Counties Push for Federal Payments
The federal government owns huge swaths of land in some rural counties but pays no property tax to support local government. “Payment in lieu of taxes” is supposed to help make up the difference. With funding in jeopardy and a lot of big things on the congressional agenda, counties are getting organized to keep the issue on the front burner.
[imgcontainer] [img:pilt-naco-map.png] [source]National Association of Counties, based on federal dataThe top recipients of federal "payments in lieu of taxes" are in dark blue. The program helps counties that contain federal land, which is not part of the ordinary property tax system. Click the map for an interactive version, via the NACo website.
It’s been five months since county governments saw any payments from the federal government for the local services they provide in areas with lots of public, untaxed federal land.
Members of the National Association of Counties (NACo) are gearing up to keep “payment in lieu of taxes” on the agenda as Congress enters its busy budget season. The program’s funding expired with the last budget year on September 30, and the last payment counties received was in June.
The payment program, known by the acronym PILT, provides federal money to counties that contain federal lands.
NACo describes the payment program's purpose this way:
Despite not being able to collect property taxes on federal lands, county governments still provide essential services to their residents and visitors to public lands, including solid waste disposal, law enforcement, road and bridge upkeep and emergency medical services. Without PILT funding, counties and property owners would be burdened with funding vital public services related to federal public lands beyond the means of the local tax base.
“For the 62 percent of America’s counties with federal public lands, the most pressing [congressional] priority is full funding for the payment-in-lieu-of-taxes program,” said said NACo Executive Director Matthew D. Chase in a press release. “Without swift congressional action, local property owners and their counties could face devastating budget shortfalls or dramatic tax increases to support mandated county services.”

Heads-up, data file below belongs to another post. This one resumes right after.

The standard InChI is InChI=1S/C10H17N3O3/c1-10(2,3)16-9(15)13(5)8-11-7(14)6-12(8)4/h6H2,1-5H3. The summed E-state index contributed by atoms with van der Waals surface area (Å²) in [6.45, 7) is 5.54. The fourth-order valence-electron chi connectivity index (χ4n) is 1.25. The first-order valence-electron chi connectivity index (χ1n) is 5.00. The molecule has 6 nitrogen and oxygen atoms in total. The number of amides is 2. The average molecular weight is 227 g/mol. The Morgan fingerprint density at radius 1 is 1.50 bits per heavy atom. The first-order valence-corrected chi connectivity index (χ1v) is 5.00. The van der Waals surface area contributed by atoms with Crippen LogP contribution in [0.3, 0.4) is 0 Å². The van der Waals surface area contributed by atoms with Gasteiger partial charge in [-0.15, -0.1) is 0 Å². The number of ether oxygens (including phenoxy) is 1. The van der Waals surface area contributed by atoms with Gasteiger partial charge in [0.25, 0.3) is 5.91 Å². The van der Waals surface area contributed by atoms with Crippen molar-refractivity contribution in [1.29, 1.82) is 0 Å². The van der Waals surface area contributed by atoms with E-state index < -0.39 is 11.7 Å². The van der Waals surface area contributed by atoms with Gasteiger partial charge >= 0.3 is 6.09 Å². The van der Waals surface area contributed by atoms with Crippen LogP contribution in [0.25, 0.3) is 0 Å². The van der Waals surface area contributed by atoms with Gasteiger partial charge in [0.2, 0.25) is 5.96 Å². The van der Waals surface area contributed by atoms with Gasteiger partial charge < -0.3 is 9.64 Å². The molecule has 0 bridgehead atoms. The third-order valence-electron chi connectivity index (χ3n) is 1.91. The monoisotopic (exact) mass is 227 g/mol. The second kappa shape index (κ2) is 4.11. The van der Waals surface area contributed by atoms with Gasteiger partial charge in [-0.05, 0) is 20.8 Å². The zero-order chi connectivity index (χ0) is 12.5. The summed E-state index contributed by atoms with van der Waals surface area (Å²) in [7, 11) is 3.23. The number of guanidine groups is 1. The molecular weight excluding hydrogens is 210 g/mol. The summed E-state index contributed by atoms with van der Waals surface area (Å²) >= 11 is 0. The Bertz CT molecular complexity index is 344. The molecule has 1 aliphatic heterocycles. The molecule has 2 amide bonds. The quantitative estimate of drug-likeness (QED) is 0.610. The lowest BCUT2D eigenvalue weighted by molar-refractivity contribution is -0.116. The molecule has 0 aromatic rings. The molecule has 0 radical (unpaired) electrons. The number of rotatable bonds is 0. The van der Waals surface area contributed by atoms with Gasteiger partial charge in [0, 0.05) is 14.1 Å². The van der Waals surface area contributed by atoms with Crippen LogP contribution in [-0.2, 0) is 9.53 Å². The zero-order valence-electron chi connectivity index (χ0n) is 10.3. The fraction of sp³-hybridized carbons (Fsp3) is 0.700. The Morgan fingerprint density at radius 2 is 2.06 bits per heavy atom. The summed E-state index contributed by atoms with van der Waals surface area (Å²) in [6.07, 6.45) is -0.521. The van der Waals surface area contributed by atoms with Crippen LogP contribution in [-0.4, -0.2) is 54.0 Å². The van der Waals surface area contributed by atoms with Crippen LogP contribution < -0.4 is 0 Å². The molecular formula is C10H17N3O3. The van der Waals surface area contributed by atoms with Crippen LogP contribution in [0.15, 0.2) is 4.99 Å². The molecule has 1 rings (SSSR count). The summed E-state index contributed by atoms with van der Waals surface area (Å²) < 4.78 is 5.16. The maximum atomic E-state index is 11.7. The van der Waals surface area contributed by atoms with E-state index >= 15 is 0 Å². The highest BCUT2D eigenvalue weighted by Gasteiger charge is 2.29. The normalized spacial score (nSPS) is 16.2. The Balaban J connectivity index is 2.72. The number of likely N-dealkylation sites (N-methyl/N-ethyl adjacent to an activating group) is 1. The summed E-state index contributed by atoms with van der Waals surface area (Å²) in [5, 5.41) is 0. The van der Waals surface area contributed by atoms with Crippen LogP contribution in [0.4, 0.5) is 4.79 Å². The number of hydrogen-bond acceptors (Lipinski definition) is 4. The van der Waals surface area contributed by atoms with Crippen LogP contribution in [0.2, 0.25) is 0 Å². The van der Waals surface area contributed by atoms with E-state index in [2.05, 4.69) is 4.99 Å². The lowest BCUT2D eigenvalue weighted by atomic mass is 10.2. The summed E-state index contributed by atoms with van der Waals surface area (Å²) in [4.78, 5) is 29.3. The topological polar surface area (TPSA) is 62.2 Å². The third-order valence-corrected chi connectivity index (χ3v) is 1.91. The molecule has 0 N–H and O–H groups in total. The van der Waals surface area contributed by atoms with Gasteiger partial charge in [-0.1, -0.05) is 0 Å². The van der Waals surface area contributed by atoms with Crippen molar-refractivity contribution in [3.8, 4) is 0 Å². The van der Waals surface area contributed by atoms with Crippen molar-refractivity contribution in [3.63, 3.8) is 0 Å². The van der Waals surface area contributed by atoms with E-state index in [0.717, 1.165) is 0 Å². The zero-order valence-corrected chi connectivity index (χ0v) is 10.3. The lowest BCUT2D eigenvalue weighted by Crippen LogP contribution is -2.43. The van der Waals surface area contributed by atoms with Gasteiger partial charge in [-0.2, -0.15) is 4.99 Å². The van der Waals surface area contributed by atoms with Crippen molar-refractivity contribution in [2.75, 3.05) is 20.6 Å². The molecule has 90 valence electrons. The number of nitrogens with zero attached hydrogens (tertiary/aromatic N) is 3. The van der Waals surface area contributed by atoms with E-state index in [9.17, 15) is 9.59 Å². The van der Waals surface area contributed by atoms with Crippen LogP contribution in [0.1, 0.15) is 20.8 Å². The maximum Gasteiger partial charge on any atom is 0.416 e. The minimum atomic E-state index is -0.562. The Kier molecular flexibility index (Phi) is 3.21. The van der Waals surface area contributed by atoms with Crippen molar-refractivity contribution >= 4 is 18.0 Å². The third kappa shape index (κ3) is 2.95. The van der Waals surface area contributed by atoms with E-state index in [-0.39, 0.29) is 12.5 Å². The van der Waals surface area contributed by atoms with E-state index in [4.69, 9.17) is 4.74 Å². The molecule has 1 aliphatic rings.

The map above shows U.S. counties that received payments under the federal program in 2014. Darker blue counties receive higher payments. (County-level data is available through NACo's mapping tool.) Funding is especially high in geographically large Western counties, where there are large tracts of land controlled by the federal Bureau of Land Management. But the outlines of National Forests and other public holdings – even military installations – are discernible in Eastern and Midwestern counties, as well.
More than 1,850 counties in 49 states, plus U.S. territories, receive the payments, according to NACo.
PILT appropriations for 2014 were $437 million. The continuing resolution that currently keeps the federal government open for business does not include funding for the local-payments program. That resolution is set to expire in mid-December, and it isn't clear whether Congress will pass a 2015 budget by that time or resort to another stopgap measure, according to a NACo action alert distributed Wednesday.
The long-term future of the funding program is also uncertain. A House Appropriations subcommittee has included a one-year extension of PILT funding in its workup of the 2015 proposed budget, but its Senate counterpart has not yet included the program in its version of legislation.
Funding for PILT could also be included in some other part of the budget-making process, NACo reported to its members. One possibility would be to package PILT with the Secure Rural Schools and Community Self Determination Act, which provides funding for rural schools in counties with National Forest lands.
The NACo press release says federal lands comprise 80-90% of the land area of some counties:
Counties provide significant support for national parks and forests, wildlife refuges, recreation areas and other land that covers roughly 640 million acres, or nearly 28 percent of the U.S. More than 280 million people visit America’s national parks and other federal public lands each year.